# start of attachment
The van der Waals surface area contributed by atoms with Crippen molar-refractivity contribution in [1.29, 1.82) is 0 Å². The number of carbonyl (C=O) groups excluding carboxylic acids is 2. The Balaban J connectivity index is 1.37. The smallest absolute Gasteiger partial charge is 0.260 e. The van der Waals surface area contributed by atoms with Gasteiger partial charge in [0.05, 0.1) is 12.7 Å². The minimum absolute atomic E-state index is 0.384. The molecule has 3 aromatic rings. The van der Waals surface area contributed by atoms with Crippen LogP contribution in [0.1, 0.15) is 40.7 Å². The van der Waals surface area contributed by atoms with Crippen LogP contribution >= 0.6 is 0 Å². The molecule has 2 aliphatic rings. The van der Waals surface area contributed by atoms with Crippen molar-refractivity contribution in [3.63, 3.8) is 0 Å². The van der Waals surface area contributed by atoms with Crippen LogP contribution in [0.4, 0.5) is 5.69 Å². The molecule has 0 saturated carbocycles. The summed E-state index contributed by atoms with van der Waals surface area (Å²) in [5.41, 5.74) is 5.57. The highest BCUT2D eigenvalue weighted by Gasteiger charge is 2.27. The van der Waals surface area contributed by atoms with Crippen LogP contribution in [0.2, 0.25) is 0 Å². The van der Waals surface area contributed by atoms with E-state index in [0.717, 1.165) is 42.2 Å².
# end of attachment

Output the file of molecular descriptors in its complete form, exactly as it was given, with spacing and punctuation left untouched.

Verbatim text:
The van der Waals surface area contributed by atoms with Crippen molar-refractivity contribution in [1.29, 1.82) is 0 Å². The number of carbonyl (C=O) groups excluding carboxylic acids is 2. The Balaban J connectivity index is 1.37. The smallest absolute Gasteiger partial charge is 0.260 e. The van der Waals surface area contributed by atoms with Gasteiger partial charge in [0.05, 0.1) is 12.7 Å². The minimum absolute atomic E-state index is 0.384. The molecule has 3 aromatic rings. The van der Waals surface area contributed by atoms with Crippen LogP contribution in [0.1, 0.15) is 40.7 Å². The van der Waals surface area contributed by atoms with Crippen LogP contribution >= 0.6 is 0 Å². The molecule has 2 aliphatic rings. The van der Waals surface area contributed by atoms with Crippen molar-refractivity contribution in [3.63, 3.8) is 0 Å². The van der Waals surface area contributed by atoms with Crippen LogP contribution in [0.4, 0.5) is 5.69 Å². The molecule has 0 saturated carbocycles. The summed E-state index contributed by atoms with van der Waals surface area (Å²) in [5.41, 5.74) is 5.57. The highest BCUT2D eigenvalue weighted by Gasteiger charge is 2.27. The van der Waals surface area contributed by atoms with Crippen LogP contribution in [0.2, 0.25) is 0 Å². The van der Waals surface area contributed by atoms with E-state index in [0.717, 1.165) is 42.2 Å².